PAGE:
The Minister of the Economy has just introduced a consumer protection bill that aims to create a “group litigation” for consumer and competition matters. The goal is to “reinforce consumers' rights and give everyone the means of an effective ‘economic citizenship’”.

Built around nine core measures, it introduces new economic regulation tools to establish balance between consumers and professionals. After a public consultation of the National Council of Consumption (Conseil National de la Consommation) which reunites representatives of consumer and business associations, a first draft of the bill dated March 22nd 2013 was made available to the public and seems to be the working base of the Government.

One of the main propositions was the creation of an "action de groupe", a class action "à la française".

A class action allows to group, in a single procedure, a legal action against a corporation in order to seek compensation for damages suffered by several individuals. I.e. "class action" in the United States, "recours collectif" in Québec and "action populaire" in Portugal.

Depending on the project, only registered and nationwide representative consumer associations would be empowered to file a class action before a judge.

As a result, out go the lawyers, at least at the early stages of the action. Recommended by the Conseil National de la Consommation, this exclusion triggers the wrath of their representative bodies.

I/ A class action "à la française"

This topic is not quite new in France. First put forward by Jacques Chirac in 2005, then by Nicolas Sarkozy in 2007,  the class action had never seen the day.

Indeed, France pursues the reign of individual action, with a few exceptions, but might today reach a compromise.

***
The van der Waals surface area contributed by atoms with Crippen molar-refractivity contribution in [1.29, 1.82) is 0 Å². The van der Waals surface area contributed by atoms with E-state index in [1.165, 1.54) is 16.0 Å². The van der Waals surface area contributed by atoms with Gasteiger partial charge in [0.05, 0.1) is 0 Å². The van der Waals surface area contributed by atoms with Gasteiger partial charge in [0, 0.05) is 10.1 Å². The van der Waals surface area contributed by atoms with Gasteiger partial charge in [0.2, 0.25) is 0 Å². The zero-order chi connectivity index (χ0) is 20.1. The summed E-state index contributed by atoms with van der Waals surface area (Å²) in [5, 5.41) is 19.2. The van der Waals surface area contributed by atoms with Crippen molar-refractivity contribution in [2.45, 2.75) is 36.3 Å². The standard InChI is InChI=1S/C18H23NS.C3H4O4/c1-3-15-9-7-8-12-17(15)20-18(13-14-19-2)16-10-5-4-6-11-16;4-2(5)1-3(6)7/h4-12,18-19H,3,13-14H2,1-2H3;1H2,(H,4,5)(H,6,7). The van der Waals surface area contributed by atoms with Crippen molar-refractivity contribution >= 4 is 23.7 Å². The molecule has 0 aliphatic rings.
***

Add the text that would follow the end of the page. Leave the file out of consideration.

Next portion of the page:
The group action is a proceeding which, as such, would not allocate new rights to individuals. It would solely offer them new means of access to the judicial system.

This new tool would only allow compensation of "material damages affecting the consumer's property". Those damages would have to be caused "during the sale of goods or the provision of a service" or by anti-competitive practices. Public health and environmental matters are therefore excluded from the scope of application of this mechanism, discarding actions such as the high profile cases of the "Mediator", asbestos or PIP prosthesis. This restricted scope of application may seem debatable since these are the chosen fields for class actions elsewhere in the world. It reflects the government's concern that we might see some abuse such as cases seen in America. These  concerns are unsubstantiated if we observe how class actions work in Canada.

In Québec, where the scope of application of the proceeding is unlimited, 30 to 40 class actions are filed each year. In 1978, year of its implementation, its opponents warned that this number could climb to 500 every year.

In the system envisaged by France and inspired by the Québec system, the judge would control the quality of the claims and would have the power to dismiss speculative ones, unfounded in law and bringing together individuals not bound by the same prejudice.

Since 1978 in Québec, out of 41 class action claims related to financial services (banks, credit institutions, insurance companies, etc.), only 18 were admitted, 6 out of 13 involving the use of health damaging products.

II/ A muted acknowledgement

Beyond admissibility, the judge would intervene at all stages of the proceeding (admissibility, settlement if any, ruling, assessment of individual compensation and ways of remittance).

Significant differences with what is done in the United States are down to the fact that French judges are not elected (and possibly liable before electors) but appointed. Besides, no jurors compose the French civil Courts and last, unlike US law, French law does not provide for punitive damages, i.e. beyond compensation of the prejudice : full compensation, but nothing more than compensation.

Admittedly, the class action must aim at protecting the interests of consumers as individuals, taking legal action for non-professional purposes : its scope of application must be limited to the compensation of serial damages, caused by a common origin, by the non-performance or non-compliance of these professional to their obligations to consumers relating to the sale of products or the provision of services.

However, does the class action effectively supplement the judicial remedies already available in case of litigation between consumers and professionals?  Will the "action de groupe" à la française fulfill its role in our system as it is ?

The question remains unanswered. We shall see whether this bill brings about concrete progress rather than frustration.